The 1st French Division was brutalised during the Soviet offensive in Southern Germany and, despite 3rd Battalion?s excellent record, Haefali was made a scapegoat and removed from his position.

Subsequently, he was transferred to command the Motor pool and supply echelon of the French 2nd Corps.

As the Legion Corps became larger, absorbing more units, Haefali was transferred to command the 2nd and 3rd Btns, Legion Etrangere, receiving promotion to full Colonel, sponsored by those who appreciated his worth.

In November 1945 he was temporarily assigned to ?Deux? to participate in an operation being run in one of the POW camps now springing up for Soviet prisoners.

He returned to the Legion Corps shortly afterwards.

Köster, Rudi - Sergeant [Sergent], 1st Kompagnie, 5th Legion Regiment du Chars Spéciale, 3rd Legion Division ?Alma?, Legion Corps D?Assault.

Born on 18th December 1921 in Passau, Germany.

Joined the SS-Totenkopfverbände in 1939, training and subsequently serving at Dachau. Transferring into the Waffen-SS within the Totenkopf Division, Köster served within the Kradschutzen Abteilung, fighting all the way to Demyansk and Leningrad.

The 3rd SS suffered greatly in the battles, with 4 in 5 men dead, wounded or missing.

Withdrawn to France to refit, the 3rd SS was redesignated a Panzer Grenadiere division and Köster had his first brush with tanks.

During the brilliant success at Kharkov, Köster served with distinction and was selected to transfer into the newly formed 9th Kompany, a Tiger I unit.

He was then committed to action at Kursk where he was credited with thirty-two kills during fierce fighting on the Psel River, for which he was awarded the Iron Cross first class.

As a Tiger II commander, he earned the German Cross in silver for his excellence during difficult days in and around Arnswalde in Pomerania as a member of the 103rd SS Schwere Panzer Abteilung. He was wounded when his King Tiger was knocked out and, evacuated to Germany, missed the immolation of his unit.

The award of the Croix-de-Guerre was made for his bravery and skill during the Battle at Barr, Alsace, as commander of ?Lohengrin?.

Replacing his wounded loader, Köster served the main gun when Knocke took over the vehicle during the intense battle at Brumath on 4th December 1945.

Yamashio, Toshiro ? Major [Rikugun-Sh?sa] ? OC 1st Tank Battalion, 3rd Special Obligation Brigade ?Rainbow?, 63rd Army.

Born on 19th February 1916 in Tomakomai, Japan.

He commanded the forces that routed an American/Chinese tank assault near Guiping, China, on 13th August 1945.

Yamashio died of a snake bite on 19th November 1945.

Burastov, Nikanor Davidovich - 1st Lieutenant [Starshy Leytenant], 1st Company, 3rd Battalion, 424th Rifle Regiment, 18th Rifle Division, 132nd Rifle Corps.

Born on 5th July 1922 in Stepnogorsk, USSR.

Burastov joined the 424th Regiment in 1944 and immediately gained a reputation for fearlessness and being a firebrand. He emerged from the German War without a scratch, his reputation as a fighting officer second to none.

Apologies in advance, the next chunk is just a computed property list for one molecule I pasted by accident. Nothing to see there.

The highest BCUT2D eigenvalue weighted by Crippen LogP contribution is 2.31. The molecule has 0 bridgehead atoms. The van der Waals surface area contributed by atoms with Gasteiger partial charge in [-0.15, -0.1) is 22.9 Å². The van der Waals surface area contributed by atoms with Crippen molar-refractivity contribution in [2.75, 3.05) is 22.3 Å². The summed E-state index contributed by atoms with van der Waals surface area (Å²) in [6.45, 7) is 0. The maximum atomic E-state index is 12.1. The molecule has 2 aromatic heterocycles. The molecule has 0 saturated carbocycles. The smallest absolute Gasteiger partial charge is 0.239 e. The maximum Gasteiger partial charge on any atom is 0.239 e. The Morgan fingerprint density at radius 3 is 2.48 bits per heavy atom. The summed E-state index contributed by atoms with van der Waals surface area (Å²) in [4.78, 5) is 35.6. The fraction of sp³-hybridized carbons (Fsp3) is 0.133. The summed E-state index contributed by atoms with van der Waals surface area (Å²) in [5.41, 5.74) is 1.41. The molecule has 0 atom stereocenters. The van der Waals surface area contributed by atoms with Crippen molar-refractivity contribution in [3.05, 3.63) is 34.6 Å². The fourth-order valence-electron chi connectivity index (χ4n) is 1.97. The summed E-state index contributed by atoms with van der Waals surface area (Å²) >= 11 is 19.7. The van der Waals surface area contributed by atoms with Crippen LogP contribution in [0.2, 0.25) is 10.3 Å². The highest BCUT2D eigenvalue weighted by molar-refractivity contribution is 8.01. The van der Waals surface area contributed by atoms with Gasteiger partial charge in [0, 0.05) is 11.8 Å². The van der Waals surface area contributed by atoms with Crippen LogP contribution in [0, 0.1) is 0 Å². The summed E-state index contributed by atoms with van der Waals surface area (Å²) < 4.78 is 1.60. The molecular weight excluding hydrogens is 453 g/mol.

He escaped the immolation of the 132nd Rifle Corps during Operation Thermopylae along with most of his company.

The savaged 424th Rifle Regiment was brought up to strength with new recruits and placed in the line in a quiet location, temporarily attached to the 3rd Guards Cavalry Corps whilst the staff of the 3rd Red Banner Front of Soviet Europe worked on reconstructing some new forces from the remnants of the 19th Army.

The 424th was destroyed during opening phases of Spectrum-Black.

Burastov was wounded and captured during the fighting at Hattmatt on 2nd December 1945.

He made a bid for freedom on 5th December 1945 and disappeared.

In 2007, woodsmen working next to the Chateau Hunebourg, near Dossenheim-sur-Zinsel, discovered human remains that have subsequently been confirmed as those of Burastov.

Given the extremely low temperatures at the time of his escape, combined with the severity of his injuries, it would seem reasonable to assume that he succumbed to his wounds or froze to death on the night of 2nd/3rd December 1945.

Hetherington, Oswald Baines - Major, 2IC, 18th Armored Infantry Battalion, 16th US Armored Brigade.

Born on 12th November 1906 in Billings, Montana, USA.

Hetherington served solely with the 16th Armored from its inception through to December 1945.

On the death of the Battalion Commander, he took charge of the 18th for the fighting around Hattmatt on the 2nd December 1945 where he suffered a psychiatric breakdown.

He never served again and was invalided stateside in June 1946.

His life was blighted by illness, both physical and mental.

On 7th May 2000, Oswald B Hetherington self-administered a lethal medication in line with Oregon State Legislation ORS 127.800-995,  The Death with Dignity Act.